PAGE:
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Content by tag "Winston Mankunku Ngozi"

ARTICLE: INTERVIEWS

Nicky Schrire: Permission to Be Yourself

Read "Nicky Schrire: Permission to Be Yourself" reviewed by Seton Hawkins



To follow the recordings of Cape Town-based vocalist and composer Nicky Schrire is to watch an artist evolve right in front of your eyes. With her 2012 debut Freedom Flight, Schrire demonstrated a supple soprano vocal technique and a knack for intelligent arrangements of unusual repertoire choices. Following it up the next year with ...

ARTICLE: MIXCLOUD

Destination South Africa (Part 2)

Read "Destination South Africa (Part 2)" reviewed by Ludovico Granvassu

One episode was not enough, so we needed more time to cover the South African scene. This week we look back at an earlier phase of the history of jazz in South Africa, focusing on some foundational bands and musicians, and the musicians they inspired both in South African and elsewhere.

Playlist Ben Allison ...

ARTICLE: INTERVIEWS

Yakhal' Inkomo: A South African Masterpiece at Fifty

Read "Yakhal' Inkomo: A South African Masterpiece at Fifty" reviewed by Seton Hawkins

On July 23, 1968, a now-legendary recording session took place in Johannesburg, South Africa, one that would ultimately prove a defining moment in the country's Jazz history and development. Led by tenor saxophonist Winston Mankunku Ngozi, a quartet that included pianist Lionel Pillay, bassist Agrippa Magwaza, and drummer Early Mabuza would record the album Yakhal' Inkomo. ...

ARTICLE: INTERVIEWS

Salim Washington: To Be Moved to Speak

Read "Salim Washington: To Be Moved to Speak" reviewed by Seton Hawkins

To audiences in Boston or New York, Salim Washington is not just a great musician, he is a community builder. Having first established the Roxbury Blues Aesthetic, then the Harlem Arts Ensemble, Washington has throughout his career carefully nurtured collectives of musicians who in turn generated irreplaceable music scenes at venues like Connolly's in Boston and ...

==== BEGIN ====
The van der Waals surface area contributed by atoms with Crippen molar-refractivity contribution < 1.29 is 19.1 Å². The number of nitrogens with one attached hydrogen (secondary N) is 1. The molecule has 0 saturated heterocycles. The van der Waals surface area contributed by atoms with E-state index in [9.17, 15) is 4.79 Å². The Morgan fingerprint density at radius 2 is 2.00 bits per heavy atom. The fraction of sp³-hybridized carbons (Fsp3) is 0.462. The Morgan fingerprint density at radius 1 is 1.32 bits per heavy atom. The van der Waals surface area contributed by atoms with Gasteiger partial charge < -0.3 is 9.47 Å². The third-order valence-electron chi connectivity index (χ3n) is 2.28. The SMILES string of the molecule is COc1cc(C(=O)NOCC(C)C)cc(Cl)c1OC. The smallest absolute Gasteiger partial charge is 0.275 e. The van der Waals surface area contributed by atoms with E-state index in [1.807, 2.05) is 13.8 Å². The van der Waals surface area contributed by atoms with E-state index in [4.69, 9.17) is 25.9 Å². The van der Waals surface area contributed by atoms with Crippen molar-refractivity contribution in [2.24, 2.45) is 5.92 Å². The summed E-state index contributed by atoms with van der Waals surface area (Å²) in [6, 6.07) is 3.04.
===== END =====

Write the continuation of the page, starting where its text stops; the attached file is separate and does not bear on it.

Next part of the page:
ARTICLE: INTERVIEWS

Linda Sikhakhane: Two Sides, One Mirror

Read "Linda Sikhakhane: Two Sides, One Mirror" reviewed by Seton Hawkins

Though it has not received the level of press attention it warrants, South Africa's Jazz scene of the past decade has experienced an astonishing flourishing of artistry and development. While the scene lost some of its titans like Zim Ngqawana, Winston Mankunku Ngozi, and Bheki Mseleku, it has also found new paths through the efforts of ...

ARTICLE: INTERVIEWS

Vuma Levin: Musical Painting

Read "Vuma Levin: Musical Painting" reviewed by Seton Hawkins

South African guitarist and composer Vuma Levin has been receiving significant accolades in local and international circles, and it's easy to see why. A thoughtful, intelligent improviser and bandleader, Levin is also a highly thought-provoking composer, one intent on exploring the music's role in commenting on and shaping societal discourse.

Indeed, with last year's ...

Jazz From Around the World: Africa

Read "Jazz From Around the World: Africa" reviewed by Hrayr Attarian

There is no doubt that African heritage, particularly that of west Africa is at the root of jazz. This is simply factual and is not meant to belittle the contributions of other cultures to its growth and development. In addition, as a genre, it has proven to have a wide universal appeal. For both reasons jazz ...

ARTICLE: CD/LP/TRACK REVIEW

Winston Mankunku Ngozi: Abantwana Be Afrika

Read "Abantwana Be Afrika" reviewed by AAJ Staff

While legions of South African jazz artists left the country in the '60s to escape apartheid, saxophonist Winston Mankunku Ngozi stayed home, and he paid a heavy price for his choice. Expatriates like Abdullah Ibrahim and Hugh Masekela circulated within American and European jazz communities, earning exposure and recognition. Mankunku labored under a regime which restricted ...

Winston Mankunku Ngozi: Molo Africa

Read "Molo Africa" reviewed by Javier AQ Ortiz

Quick and to the Point : Burning Down the House!.



Winston Mankunku Ngozi had no blowing restrictions on this date, that’s for sure! Although there are only seven compositions in this Ngozi production, there is enough in all of the cuts to please and fill anyone’s appetite in this fantastic oeuvre that varies itself ...